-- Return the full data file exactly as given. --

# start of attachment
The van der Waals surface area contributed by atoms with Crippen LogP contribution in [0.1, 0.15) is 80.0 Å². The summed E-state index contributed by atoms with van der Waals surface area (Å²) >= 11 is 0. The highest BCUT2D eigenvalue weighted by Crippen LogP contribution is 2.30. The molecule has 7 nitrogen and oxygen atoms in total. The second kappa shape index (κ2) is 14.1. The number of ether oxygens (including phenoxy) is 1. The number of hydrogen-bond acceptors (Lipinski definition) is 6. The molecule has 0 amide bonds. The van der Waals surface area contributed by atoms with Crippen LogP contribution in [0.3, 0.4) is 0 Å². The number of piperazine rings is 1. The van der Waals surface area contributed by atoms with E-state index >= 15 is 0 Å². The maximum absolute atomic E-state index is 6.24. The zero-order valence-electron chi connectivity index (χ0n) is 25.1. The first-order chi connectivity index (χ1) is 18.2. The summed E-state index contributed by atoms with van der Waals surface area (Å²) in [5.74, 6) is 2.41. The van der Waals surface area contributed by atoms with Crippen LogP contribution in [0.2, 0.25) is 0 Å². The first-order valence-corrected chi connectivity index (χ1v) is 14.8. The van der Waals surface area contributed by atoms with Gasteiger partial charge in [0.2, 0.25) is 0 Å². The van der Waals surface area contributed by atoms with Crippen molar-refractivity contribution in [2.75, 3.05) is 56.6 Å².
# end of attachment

The van der Waals surface area contributed by atoms with Crippen LogP contribution in [0.1, 0.15) is 80.0 Å². The summed E-state index contributed by atoms with van der Waals surface area (Å²) >= 11 is 0. The highest BCUT2D eigenvalue weighted by Crippen LogP contribution is 2.30. The molecule has 7 nitrogen and oxygen atoms in total. The second kappa shape index (κ2) is 14.1. The number of ether oxygens (including phenoxy) is 1. The number of hydrogen-bond acceptors (Lipinski definition) is 6. The molecule has 0 amide bonds. The van der Waals surface area contributed by atoms with Crippen LogP contribution in [0.3, 0.4) is 0 Å². The number of piperazine rings is 1. The van der Waals surface area contributed by atoms with E-state index >= 15 is 0 Å². The maximum absolute atomic E-state index is 6.24. The zero-order valence-electron chi connectivity index (χ0n) is 25.1. The first-order chi connectivity index (χ1) is 18.2. The summed E-state index contributed by atoms with van der Waals surface area (Å²) in [5.74, 6) is 2.41. The van der Waals surface area contributed by atoms with Crippen LogP contribution in [0.2, 0.25) is 0 Å². The first-order valence-corrected chi connectivity index (χ1v) is 14.8. The van der Waals surface area contributed by atoms with Gasteiger partial charge in [0.2, 0.25) is 0 Å². The van der Waals surface area contributed by atoms with Crippen molar-refractivity contribution in [2.75, 3.05) is 56.6 Å².